Just shortly after Diana Butler Bass had published her book The Practicing Congregation I was sitting beside her at dinner and I asked her if she was familiar with Jim Collins’s classic business text Good to Great. Funny you should ask, she said. And she went on to say that when she was researching her latest book, and had selected the ten thriving congregations that had become the focus of that book, she asked the clergy in those congregations “What have been the two most influential books that you feel have benefited your leadership?” Nine of the ten named Good to Great as one of their two most influential books. Since that conversation, Collins has added an addendum to the first book called Good to Great and the Social Sectors which is even more explicit in its application to religious organizations.
Collins theories, both for business and the social sectors, are based on an extensive research project exploring why certain organizations thrive and others don’t, even when the context and economic circumstances are similar. One of the conclusions that he reached was that successful businesses had a common practice which he calls the “hedgehog concept.” The principle is relatively easy to understand, but the success of applying the concept is dependent on successfully employing some of the other concepts he describes in his books; for example, the “people first” principle, or the principle of rigorous discipline and confronting the brutal facts. Those are topics for another article, but suffice to say that the hedgehog concept is part of a larger organizational model.
The hedgehog concept refers to a commitment to ensuring that the primary activities in an organization have three characteristics: 1) they reflect the passion of the core people in the organization 2) they are activities that the organization can be best at and 3) the activities drive the economic or profit engine of the organization (or in the social sector, drive the resource engine). The key to this principle is that successful organizations, in Collins’s original research, did only those activities that met all three criteria, and more importantly stopped doing things where one or more of those criteria were missing. If there was a superior product that was economically profitable, but no one had a passion for it, then it was discontinued. If there was a service that could be profitable and people had passion for, but someone else was providing a much better version, then it was stopped. Only those things in the centre of the venn diagram (to the left) continued as the main activities of the business or organization.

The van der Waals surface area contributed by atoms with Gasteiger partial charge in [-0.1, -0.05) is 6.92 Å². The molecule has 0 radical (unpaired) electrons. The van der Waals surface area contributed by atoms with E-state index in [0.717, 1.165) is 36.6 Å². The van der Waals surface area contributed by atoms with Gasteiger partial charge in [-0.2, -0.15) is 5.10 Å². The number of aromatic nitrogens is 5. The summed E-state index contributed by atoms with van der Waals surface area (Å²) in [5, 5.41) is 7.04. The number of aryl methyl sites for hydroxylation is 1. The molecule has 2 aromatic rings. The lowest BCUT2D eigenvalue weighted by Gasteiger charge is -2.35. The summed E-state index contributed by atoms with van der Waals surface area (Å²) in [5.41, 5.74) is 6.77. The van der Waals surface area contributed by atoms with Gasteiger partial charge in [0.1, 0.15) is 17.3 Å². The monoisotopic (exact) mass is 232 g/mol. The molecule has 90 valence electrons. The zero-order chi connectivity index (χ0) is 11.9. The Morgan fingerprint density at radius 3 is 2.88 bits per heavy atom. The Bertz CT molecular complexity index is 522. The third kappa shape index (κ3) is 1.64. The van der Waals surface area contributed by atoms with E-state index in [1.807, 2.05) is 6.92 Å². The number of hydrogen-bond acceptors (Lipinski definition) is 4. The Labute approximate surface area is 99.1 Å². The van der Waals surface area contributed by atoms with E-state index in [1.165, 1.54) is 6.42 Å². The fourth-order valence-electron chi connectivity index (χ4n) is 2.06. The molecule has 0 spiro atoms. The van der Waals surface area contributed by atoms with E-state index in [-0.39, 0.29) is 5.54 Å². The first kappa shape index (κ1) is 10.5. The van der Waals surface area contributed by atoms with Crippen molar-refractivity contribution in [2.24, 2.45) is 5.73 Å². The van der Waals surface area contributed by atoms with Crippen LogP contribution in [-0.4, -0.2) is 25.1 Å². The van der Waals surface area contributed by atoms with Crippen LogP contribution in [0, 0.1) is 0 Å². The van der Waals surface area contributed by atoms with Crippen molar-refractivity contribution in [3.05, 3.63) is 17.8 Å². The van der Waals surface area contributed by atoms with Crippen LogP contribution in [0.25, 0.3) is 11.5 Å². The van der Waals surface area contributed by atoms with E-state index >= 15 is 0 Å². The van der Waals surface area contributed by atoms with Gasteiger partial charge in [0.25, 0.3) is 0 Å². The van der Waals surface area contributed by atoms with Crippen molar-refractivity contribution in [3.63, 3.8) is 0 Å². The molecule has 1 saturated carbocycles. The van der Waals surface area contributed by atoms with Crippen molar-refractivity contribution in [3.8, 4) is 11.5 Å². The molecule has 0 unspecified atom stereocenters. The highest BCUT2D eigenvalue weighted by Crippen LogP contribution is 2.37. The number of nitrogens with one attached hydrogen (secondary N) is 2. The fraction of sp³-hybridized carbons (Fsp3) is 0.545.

The undervalued circle for many large businesses is the “what can you do best” circle. Many corporations continue to provide a product or service even after another company has gained superiority, or after they have become outmoded by a newer technology. Think of Kodak’s and Polaroid’s failure to adapt to digital photography, for example. The undervalued circle for many small businesses and not-for-profits, however, is the resource, or economic driver circle. Many small business owners and not-for-profits assume that because they have a unique offering, and because they have a passion for it, that success is inevitable. Their decisions can be skewed by their belief in their product or service, and by the passion of their people. Success, however, depends on activities that either increase the resource base, or increase the bottom line. A business or organization that bleeds resources and money will eventually fold.
Collins demonstrated the importance of the hedgehog concept in both his initial research and in his ongoing work. When a business or organization is engaged only in activities that they do better than anyone else, that core people are passionate about, and drive their resource or economic engine, then success is almost inevitable. The fact that nine out of ten of Butler Bass’s thriving congregations identified Good to Great as one of their most influential books came to me as no surprise at all.